In the instant case no evidence was introduced in the way of present worth tables or any other mathematical formula or computation that the jury could use once it had determined the amount of loss of gross future earnings. The one dollar due in one year example included by the judge in his charge demonstrated what "present worth" is but offered no guidance to the jury as to the proper mathematical calculations required to reduce Ballantine's lost future earnings covering a 23 year period to their present value.


The record in this case, like Russell, contains evidence of lost future earnings. The parties stipulated the retirement age from the railroad. Evidence was offered to show an annual diminution of earnings by $6,250.00. Plaintiff closed to the jury on this issue by multiplying the number of years of plaintiff's work expectancy with Central by the annual loss of earnings figure, arriving at a gross figure of $143,750. No other evidence was introduced on the method of reducing lost prospective earnings to present value. Under these circumstances, the award of damages cannot stand. We hold that once evidence is presented and recovery is sought for future lost earnings, the jury is entitled to receive evidence and appropriate mathematical guidance on the method of reducing lost future earnings to present worth, if they are to act rationally and "not upon mere conjecture and guess."


That this is an F.E.L.A. case does not prohibit such a holding.6 The underlying philosophy of tort law that allows pecuniary recovery for injuries, even after they have healed, is that plaintiff should be compensated for harm he has suffered. Restatement, Torts, Sec. 902.7 A change in this philosophy is not produced merely because jurisdictional grounds other than diversity are alleged. In determining the amount of compensation, the jury should not be left free to roam between confusion and conjecture. "The defendant is entitled to a charge which will direct the jury's attention to every item and consideration which may substantially reduce the plaintiff's loss so that the jury does not charge the defendant with a loss which the plaintiff would never have to suffer. Even handed justice requires nothing less than this." McWeeney v. New York, N. H. & H. R. Co., 282 F.2d 34 (2d Cir. 1960), at 40 Lumbard (dissenting).


Appellee attempts to keep the issue of present worth from being raised in this court by contending that, since the error of inadequate guidance was not specifically alleged in appellant's motion for new trial, appellant should be barred from raising the issue on appeal.8 We need only observe that it is unnecessary for appellant to assign as grounds for a new trial the ruling of the district court in order to have appellate review, because there is no obligation to file such a motion. Trout v. Pennsylvania R. R. Co., 300 F.2d 826 (3d Cir. 1962); Woods v. National Life & Accident Insurance Co., 347 F.2d 760 (3d Cir. 1965). In federal practice any question which has been presented to the trial court for a ruling and not thereafter waived or withdrawn is preserved for review. Ryerson & Son, Inc. v. H. A. Crane & Brother, Inc., 417 F.2d 1263 (3d Cir. 1969).9


For the foregoing reasons the judgment of the district court will be vacated and the cause remanded for a new trial on the issue of damages.


The residual effects of plaintiff's injuries prevent him from resuming his duties in freight service


Appellant's Appendix, p. 4a


Mr. Grant: "* * *

Now, that brings us only until today.

Now John Ballantine today-today-is forty-two years old. It has been agreed by both sides that the mandatory retirement age on the railroad is sixty-five for both passenger and freight. He is a young man. He has a lot of living to do yet. He has twenty-three more years to work for the railroad.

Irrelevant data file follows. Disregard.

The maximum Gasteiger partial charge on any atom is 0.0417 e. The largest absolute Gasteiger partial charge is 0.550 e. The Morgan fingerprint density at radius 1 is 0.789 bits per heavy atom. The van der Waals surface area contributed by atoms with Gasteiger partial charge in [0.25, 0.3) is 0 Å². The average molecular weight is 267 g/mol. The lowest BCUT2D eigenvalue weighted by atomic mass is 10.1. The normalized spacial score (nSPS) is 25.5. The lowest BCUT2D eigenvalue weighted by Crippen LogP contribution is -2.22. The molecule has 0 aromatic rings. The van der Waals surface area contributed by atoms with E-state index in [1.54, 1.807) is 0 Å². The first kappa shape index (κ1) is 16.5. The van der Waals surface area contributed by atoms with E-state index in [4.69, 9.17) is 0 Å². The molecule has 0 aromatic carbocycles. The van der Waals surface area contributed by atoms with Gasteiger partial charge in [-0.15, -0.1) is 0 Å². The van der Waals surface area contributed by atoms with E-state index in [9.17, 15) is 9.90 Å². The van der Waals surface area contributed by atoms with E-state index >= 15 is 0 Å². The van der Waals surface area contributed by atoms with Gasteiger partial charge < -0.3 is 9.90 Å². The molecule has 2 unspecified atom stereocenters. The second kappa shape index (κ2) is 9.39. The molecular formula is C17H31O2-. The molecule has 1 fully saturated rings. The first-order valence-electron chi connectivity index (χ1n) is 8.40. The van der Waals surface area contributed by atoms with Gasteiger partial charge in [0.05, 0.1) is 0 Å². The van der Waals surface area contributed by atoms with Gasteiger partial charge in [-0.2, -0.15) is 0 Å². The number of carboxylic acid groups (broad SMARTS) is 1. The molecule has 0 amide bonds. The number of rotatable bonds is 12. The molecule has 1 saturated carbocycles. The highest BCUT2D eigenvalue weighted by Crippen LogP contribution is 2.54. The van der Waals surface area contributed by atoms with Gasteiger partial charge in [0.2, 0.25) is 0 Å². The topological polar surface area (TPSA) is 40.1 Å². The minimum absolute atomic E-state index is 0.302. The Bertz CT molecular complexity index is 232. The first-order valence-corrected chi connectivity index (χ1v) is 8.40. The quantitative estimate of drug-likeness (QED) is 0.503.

Now, you multiply-and I am not talking about inflation or anything else. Forget about that; that's not important. You multiply twenty-three years times $6,250. a year less he is earning now than he would have been earning if he were still climbing boxcars and throwing switches and doing things like that on the freight service, and that comes to $143,750. Now let's talk about the future medical."

Appellant's Appendix, p. 4a.


The following discussion took place between court and counsel at side bar regarding the question whether the jury should be charged as to future loss of wages:

Mr. Littleton: In connection with the charge, I would move that there be no charge.

The Court: No what-?

Mr. Littleton: No charge as to future wage loss and reducing to net worth because there has been no evidence to enable this jury to reduce future wage loss to present worth. It would have to be pulled right out of the air and a guess and a conjecture how many dollars a year lost is worth now for how many years.

Mr. Grant: Sir, I think that's certainly a proper matter to leave up to the jury with proper instructions as to reducing to present value; but there need not be any evidence presented by anybody at all on that subject.

The Court: Well there is evidence that he is going to have pain as long as he lives.

Mr. Littleton: This relates to future wage loss.

The Court: Yes, and there is evidence that he can't do what he used to do as a freight conductor, and there is evidence as to diminution of earnings. Now there is evidence that that will continue as long as he lives. I think that there is enough there to warrant a charge.


"If we assume that a debtor will owe me a dollar one year from today and he hands me the dollar now, when the debt is not due, I can invest the dollar and to the end of the year when the debt is actually due I will actually have received $1.06, 6 cents more than the debt. Therefore, if he wishes to discharge the obligation now rather than wait until the end of the year, the debtor will hand me approximately 94 cents. Then, when I invest that sum at 6 percent interest I will have the full amount of the debt at the end of the year

"In such a case as I have given you the 94 cents would be the present worth of the dollar due. This is precisely the process which is involved when you come to an award and award lost earnings in the future."

Appellant's Appendix, p. 7a.

5A Life expectancy and mortality tables are readily available. The latter tables disclose a present value of a dollar due at the end of each year during the life of a person of specified age. The use of one or more of these tables with proper instructions to the jury will obviate appeals in this class of cases.


We have read the briefs in La Morte v. Penn Central Transportation Co., 450 F. 2d 956 (3d Cir. 1971). Both parties presented expert actuarial evidence as to the present value of La Morte's lost future wages. This court held there was sufficient guidance to allow the jury to reduce his lost future wages to their present worth


Cf. United States ex rel. Jones v. Rundle, 453 F.2d 147, 150, note 11 (3d Cir. 1971)


As previously noted, appellant briefed and argued the issue presented on this appeal in support of its motion for new trial. The court was adequately apprised of appellant's views on this point in ruling on appellant's motion


See also Wagner v. Reading Co., 428 F.2d 289, 290 (note 2) (3d Cir. 1970); United States v. Harue Hayashi, 282 F.2d 599 (9th Cir. 1960)